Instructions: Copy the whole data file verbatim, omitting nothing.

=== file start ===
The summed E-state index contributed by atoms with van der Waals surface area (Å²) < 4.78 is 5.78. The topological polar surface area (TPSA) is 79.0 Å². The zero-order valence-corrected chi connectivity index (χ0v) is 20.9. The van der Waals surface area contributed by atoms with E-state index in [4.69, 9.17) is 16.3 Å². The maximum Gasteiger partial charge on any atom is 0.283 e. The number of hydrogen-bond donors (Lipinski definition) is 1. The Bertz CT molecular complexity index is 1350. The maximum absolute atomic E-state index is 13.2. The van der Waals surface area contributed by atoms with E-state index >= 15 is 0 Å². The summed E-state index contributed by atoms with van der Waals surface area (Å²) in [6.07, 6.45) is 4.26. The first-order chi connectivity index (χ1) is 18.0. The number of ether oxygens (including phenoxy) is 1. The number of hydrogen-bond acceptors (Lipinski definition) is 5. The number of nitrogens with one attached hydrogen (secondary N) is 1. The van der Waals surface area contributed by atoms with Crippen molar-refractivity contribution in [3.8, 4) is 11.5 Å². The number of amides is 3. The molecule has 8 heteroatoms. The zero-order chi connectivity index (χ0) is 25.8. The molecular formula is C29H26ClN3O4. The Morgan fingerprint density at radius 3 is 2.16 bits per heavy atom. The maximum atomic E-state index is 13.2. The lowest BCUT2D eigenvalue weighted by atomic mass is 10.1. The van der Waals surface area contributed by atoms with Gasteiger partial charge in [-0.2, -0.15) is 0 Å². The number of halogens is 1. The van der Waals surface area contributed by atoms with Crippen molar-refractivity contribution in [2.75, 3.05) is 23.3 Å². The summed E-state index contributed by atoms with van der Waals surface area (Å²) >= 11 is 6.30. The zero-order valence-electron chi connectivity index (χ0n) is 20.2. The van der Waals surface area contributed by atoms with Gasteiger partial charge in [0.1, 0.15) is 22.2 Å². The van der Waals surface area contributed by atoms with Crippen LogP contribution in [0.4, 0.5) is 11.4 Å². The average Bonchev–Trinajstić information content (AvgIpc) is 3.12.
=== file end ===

The summed E-state index contributed by atoms with van der Waals surface area (Å²) < 4.78 is 5.78. The topological polar surface area (TPSA) is 79.0 Å². The zero-order valence-corrected chi connectivity index (χ0v) is 20.9. The van der Waals surface area contributed by atoms with E-state index in [4.69, 9.17) is 16.3 Å². The maximum Gasteiger partial charge on any atom is 0.283 e. The number of hydrogen-bond donors (Lipinski definition) is 1. The Bertz CT molecular complexity index is 1350. The maximum absolute atomic E-state index is 13.2. The van der Waals surface area contributed by atoms with E-state index >= 15 is 0 Å². The summed E-state index contributed by atoms with van der Waals surface area (Å²) in [6.07, 6.45) is 4.26. The first-order chi connectivity index (χ1) is 18.0. The number of ether oxygens (including phenoxy) is 1. The number of hydrogen-bond acceptors (Lipinski definition) is 5. The number of nitrogens with one attached hydrogen (secondary N) is 1. The van der Waals surface area contributed by atoms with Crippen molar-refractivity contribution in [3.8, 4) is 11.5 Å². The number of amides is 3. The molecule has 8 heteroatoms. The zero-order chi connectivity index (χ0) is 25.8. The molecular formula is C29H26ClN3O4. The Morgan fingerprint density at radius 3 is 2.16 bits per heavy atom. The maximum atomic E-state index is 13.2. The lowest BCUT2D eigenvalue weighted by atomic mass is 10.1. The van der Waals surface area contributed by atoms with Gasteiger partial charge in [-0.2, -0.15) is 0 Å². The number of halogens is 1. The van der Waals surface area contributed by atoms with Crippen molar-refractivity contribution in [2.75, 3.05) is 23.3 Å². The summed E-state index contributed by atoms with van der Waals surface area (Å²) >= 11 is 6.30. The zero-order valence-electron chi connectivity index (χ0n) is 20.2. The van der Waals surface area contributed by atoms with Gasteiger partial charge in [0.1, 0.15) is 22.2 Å². The van der Waals surface area contributed by atoms with Crippen LogP contribution in [0.4, 0.5) is 11.4 Å². The average Bonchev–Trinajstić information content (AvgIpc) is 3.12.